LGBTQ South Florida

Miami’s LGBTQ community thrives in Wynwood. Why is its first Pride fest controversial?

Dollar bills littered the dance floor at a Wynwood bar. It was a typical Thursday night.

Local drag queens and a drag king gave the people what they wanted: splits, kicks, dips and a tasteful strip tease. Despite the humidity, slight drizzle and modest pay for the gig, the drag artists sent a clear message. Queer culture thrives in Wynwood.

The artists at last Thursday’s “Double Stubble,” a weekly drag show at Northwest 24th Street bar Gramps, said they had plenty to be excited for. The performance was one of several drag shows and activities leading up to a type of event the city of Miami hasn’t experienced in years. The first Wynwood Pride begins Friday.

Within the past decade, Wynwood’s drag scene and creative LGBTQ community have found a hub to dance, work and organize. So when local events company SWARM Events and the Wynwood Business Improvement District announced the first annual Wynwood Pride — the city’s only pride festival scheduled in June — some community members thought it was about time.

But there has been push-back from some in South Florida’s queer community. One drag performer withdrew from co-hosting the festival’s closing party and a local activist group is now planning an alternative party the same weekend. They ask: Can a for-profit company put on a legitimate Pride event? Is this festival an actual “Pride”?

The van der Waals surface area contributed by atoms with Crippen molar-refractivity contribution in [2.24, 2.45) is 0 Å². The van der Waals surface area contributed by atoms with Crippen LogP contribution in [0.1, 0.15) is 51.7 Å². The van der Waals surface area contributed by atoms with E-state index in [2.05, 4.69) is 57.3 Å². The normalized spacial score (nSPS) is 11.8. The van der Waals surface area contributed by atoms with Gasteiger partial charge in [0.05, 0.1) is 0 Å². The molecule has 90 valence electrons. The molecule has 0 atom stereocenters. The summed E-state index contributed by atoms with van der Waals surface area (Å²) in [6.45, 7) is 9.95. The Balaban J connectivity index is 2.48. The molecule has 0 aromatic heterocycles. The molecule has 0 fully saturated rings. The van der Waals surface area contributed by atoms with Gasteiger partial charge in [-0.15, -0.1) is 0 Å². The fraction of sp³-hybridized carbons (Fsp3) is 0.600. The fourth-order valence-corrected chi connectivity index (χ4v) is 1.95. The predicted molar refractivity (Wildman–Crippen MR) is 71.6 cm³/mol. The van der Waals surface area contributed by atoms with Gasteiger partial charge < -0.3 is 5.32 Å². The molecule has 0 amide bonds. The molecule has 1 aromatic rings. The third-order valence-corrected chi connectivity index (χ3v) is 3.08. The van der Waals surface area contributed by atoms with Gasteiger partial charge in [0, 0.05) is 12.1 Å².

The debate in Miami’s LGBTQ community is taking place in other cities as well. How much profit should be made from pride?

In one corner are the Wynwood Pride co-founders, two Latino gay men and one Cuban American lesbian, who want Miami to celebrate during Pride Month. Pride events around the world typically take place in June, but Miami’s perpetual humidity and unforgiving thunderstorms make hosting outdoor events a challenge. Miami Beach hosts its pride in April to count on better weather.

In the other corner are several local LGBTQ organizations. They want “pride” dropped from the name.

And then there are the local drag performers Wynwood Pride has hired, like FKA Twink, a drag queen with more than 16,300 Instagram followers, a passion for makeup and a love for Lady Gaga. (A love so deep, she once bought $75 worth of meat from Publix to recreate Gaga’s meat dress.)

Wynwood Pride is a large-scale opportunity few Miami drag artists have ever gotten. FKA Twink, whose legal name is Eddy Salgado, said artists are receiving better pay and promotion for one weekend than they would get on any given day in Wynwood.

“We’re being treated like the artists we are,” she said.

Persephone von Lips looks at herself (Henry Honest, holds mirror) at Gramps in Wynwood, where popular drag shows draw big crowds. Alexia Fodere for The Miami Herald

In a June 12 press release, leaders from Pride Fort Lauderdale, Wilton Manors Stonewall Pride, Aqua Foundation, Arianna Center, SAVE, Unity Coalition and 4Ward Miami raised concerns about SWARM, a for-profit business that is not an LGBTQ organization, producing a festival and labeling it as a “Pride” event to turn a profit.